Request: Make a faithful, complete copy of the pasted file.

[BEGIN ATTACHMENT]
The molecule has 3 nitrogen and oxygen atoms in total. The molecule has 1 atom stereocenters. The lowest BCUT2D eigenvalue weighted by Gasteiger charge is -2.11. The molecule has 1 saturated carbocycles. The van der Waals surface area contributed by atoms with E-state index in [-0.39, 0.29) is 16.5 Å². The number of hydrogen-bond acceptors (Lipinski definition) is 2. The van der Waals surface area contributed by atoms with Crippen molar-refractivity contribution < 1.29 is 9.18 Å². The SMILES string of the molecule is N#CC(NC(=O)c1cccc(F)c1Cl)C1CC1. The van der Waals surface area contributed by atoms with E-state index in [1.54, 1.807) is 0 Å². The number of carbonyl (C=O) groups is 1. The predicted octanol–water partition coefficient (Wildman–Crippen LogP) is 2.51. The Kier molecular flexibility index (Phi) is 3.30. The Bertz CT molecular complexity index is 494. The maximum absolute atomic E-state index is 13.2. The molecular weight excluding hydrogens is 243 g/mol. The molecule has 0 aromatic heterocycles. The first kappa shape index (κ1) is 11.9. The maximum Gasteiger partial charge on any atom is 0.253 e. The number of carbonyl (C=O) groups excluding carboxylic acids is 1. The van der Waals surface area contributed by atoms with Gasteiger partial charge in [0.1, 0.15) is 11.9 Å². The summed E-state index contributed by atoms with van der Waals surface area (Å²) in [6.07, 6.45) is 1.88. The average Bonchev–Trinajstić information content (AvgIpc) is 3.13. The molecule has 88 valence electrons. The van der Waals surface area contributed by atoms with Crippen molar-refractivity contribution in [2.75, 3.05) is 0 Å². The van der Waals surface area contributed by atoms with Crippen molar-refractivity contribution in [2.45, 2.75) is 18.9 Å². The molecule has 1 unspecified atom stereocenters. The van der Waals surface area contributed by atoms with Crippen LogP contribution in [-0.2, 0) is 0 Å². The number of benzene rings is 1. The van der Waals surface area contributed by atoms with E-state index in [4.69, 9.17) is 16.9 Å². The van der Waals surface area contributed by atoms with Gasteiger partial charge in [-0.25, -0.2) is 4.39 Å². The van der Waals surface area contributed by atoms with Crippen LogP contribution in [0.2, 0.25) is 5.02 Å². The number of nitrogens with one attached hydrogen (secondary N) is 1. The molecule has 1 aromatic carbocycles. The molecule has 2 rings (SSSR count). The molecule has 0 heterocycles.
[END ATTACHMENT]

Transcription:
The molecule has 3 nitrogen and oxygen atoms in total. The molecule has 1 atom stereocenters. The lowest BCUT2D eigenvalue weighted by Gasteiger charge is -2.11. The molecule has 1 saturated carbocycles. The van der Waals surface area contributed by atoms with E-state index in [-0.39, 0.29) is 16.5 Å². The number of hydrogen-bond acceptors (Lipinski definition) is 2. The van der Waals surface area contributed by atoms with Crippen molar-refractivity contribution < 1.29 is 9.18 Å². The SMILES string of the molecule is N#CC(NC(=O)c1cccc(F)c1Cl)C1CC1. The van der Waals surface area contributed by atoms with E-state index in [1.54, 1.807) is 0 Å². The number of carbonyl (C=O) groups is 1. The predicted octanol–water partition coefficient (Wildman–Crippen LogP) is 2.51. The Kier molecular flexibility index (Phi) is 3.30. The Bertz CT molecular complexity index is 494. The maximum absolute atomic E-state index is 13.2. The molecular weight excluding hydrogens is 243 g/mol. The molecule has 0 aromatic heterocycles. The first kappa shape index (κ1) is 11.9. The maximum Gasteiger partial charge on any atom is 0.253 e. The number of carbonyl (C=O) groups excluding carboxylic acids is 1. The van der Waals surface area contributed by atoms with Gasteiger partial charge in [0.1, 0.15) is 11.9 Å². The summed E-state index contributed by atoms with van der Waals surface area (Å²) in [6.07, 6.45) is 1.88. The average Bonchev–Trinajstić information content (AvgIpc) is 3.13. The molecule has 88 valence electrons. The van der Waals surface area contributed by atoms with Crippen molar-refractivity contribution in [2.75, 3.05) is 0 Å². The van der Waals surface area contributed by atoms with Crippen molar-refractivity contribution in [2.45, 2.75) is 18.9 Å². The molecule has 1 unspecified atom stereocenters. The van der Waals surface area contributed by atoms with Crippen LogP contribution in [-0.2, 0) is 0 Å². The number of benzene rings is 1. The van der Waals surface area contributed by atoms with E-state index in [4.69, 9.17) is 16.9 Å². The van der Waals surface area contributed by atoms with Gasteiger partial charge in [-0.25, -0.2) is 4.39 Å². The van der Waals surface area contributed by atoms with Crippen LogP contribution in [0.2, 0.25) is 5.02 Å². The number of nitrogens with one attached hydrogen (secondary N) is 1. The molecule has 1 aromatic carbocycles. The molecule has 2 rings (SSSR count). The molecule has 0 heterocycles.